The plane suspected of carrying €8.4m of cocaine into an airfield in Abbeyshrule, Longford, on Thursday afternoon had left the same airfield the day before to fly to Dieppe, Normandy, where it is believed the consignment was loaded onto the aircraft.
The light aircraft had been engaged in internal flights in Ireland in recent weeks, but had also made trips to Scotland and Belgium in recent months. It flew to the same airport in France in mid-July.
This is believed to be one of the first times such a method was used to bring drugs into Ireland, according to gardaí.
Two men are being questioned in connection with the discovery of €8.4m of the drug, which garda sources say is one of the biggest seizures of the drug made on land in Ireland by gardaí. It is the biggest one so far this year.
Gardaí say they are trying to establish the links between Ireland and continental Europe in the drug-trafficking operation, including whether the aircraft had been used for similar purposes previously.
Any possible connection between this operation and an aircraft which was seized in Waterford in early March will also be probed, although sources do not see any obvious link at present.
The investigation involved searches in Westmeath, Kildare, Waterford City, and Longford, under Operation Tara, targeting drug activity.
Around 120kgs of cocaine was seized in Co Westmeath after gardaí intercepted two vehicles on Thursday shortly after 6pm. Personnel attached to the Garda National Drugs and Organised Crime Bureau, supported by other national units, intercepted the vehicles at two locations in the Lough Owel area.
The light plane was seized at a commercial airfield in Abbeyshrule, Longford, as part of the probe.
The men who are in custody are aged 54 and 40 years, respectively, and are being held in Ashbourne Garda Station.
They were arrested on suspicion of drug trafficking, contrary to Section 15 of the Misuse of Drugs Act 1977, and are being questioned under Section 2 of the Criminal Justice (Drug Trafficking) Act 1996.
A Garda source said: “It is definitely the biggest seizure of the year, and probably one of the biggest ones we have ever had on land — as opposed to those coming in through containers or the ports.”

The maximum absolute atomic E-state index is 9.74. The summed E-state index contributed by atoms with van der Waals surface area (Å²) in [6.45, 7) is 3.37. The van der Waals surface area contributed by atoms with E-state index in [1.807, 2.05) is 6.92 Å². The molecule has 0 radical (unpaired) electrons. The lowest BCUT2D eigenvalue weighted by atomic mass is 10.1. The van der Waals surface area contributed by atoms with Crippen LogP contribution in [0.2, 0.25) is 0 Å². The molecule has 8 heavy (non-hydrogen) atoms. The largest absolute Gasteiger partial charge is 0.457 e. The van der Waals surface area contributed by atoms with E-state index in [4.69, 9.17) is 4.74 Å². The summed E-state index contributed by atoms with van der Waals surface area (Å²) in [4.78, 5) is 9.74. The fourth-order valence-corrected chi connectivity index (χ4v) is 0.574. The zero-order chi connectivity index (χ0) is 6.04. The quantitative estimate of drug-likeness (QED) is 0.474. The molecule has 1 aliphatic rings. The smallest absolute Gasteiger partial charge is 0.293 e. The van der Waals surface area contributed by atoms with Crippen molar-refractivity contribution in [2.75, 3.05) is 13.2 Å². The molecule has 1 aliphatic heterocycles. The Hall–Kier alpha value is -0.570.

Gardaí say light aircraft are not subject to the same requirements of flight plans as aircraft flying into larger airports.
The source said: “There is a bit of work to be done around flight routes and flight plans.”
However, gardaí will be analysing “several communication devices” seized as part of the operation, including mobile phones, to progress their investigation.
Following the operation, Assistant Commissioner Justin Kelly, the head of Organised and Serious Crime, said: "This operation has prevented a considerable quantity of dangerous drugs from making it onto our streets and causing significant harm to our communities."
"An Garda Síochána is committed, under Operation Tara, to disrupting and dismantling the organised criminal networks who profit from drug trafficking and impact so negatively on our society."
The seizure was described by former Assistant Commissioner Micheal O’ Sullivan as “a huge blow” to the transnational gang.
A former director of MAOC (Maritime Analysis and Operations Centre), he said: “€8.4m worth of coke, or 120kg, is a huge amount, and all credit certainly goes to the drugs and organised crime bureau who were behind this.
He told RTÉ’s: “A lot of people are going to lose money, it will certainly disrupt if not dismantle sections of an organised crime group.”
Meanwhile, yesterday, also as part of Operation Tara, gardaí in Bray seized drugs valued at €90,500.
Gardaí became suspicious of a man who ran from a car he was in, and after they stopped the 22-year-old and searched the car, cannabis and cocaine were discovered.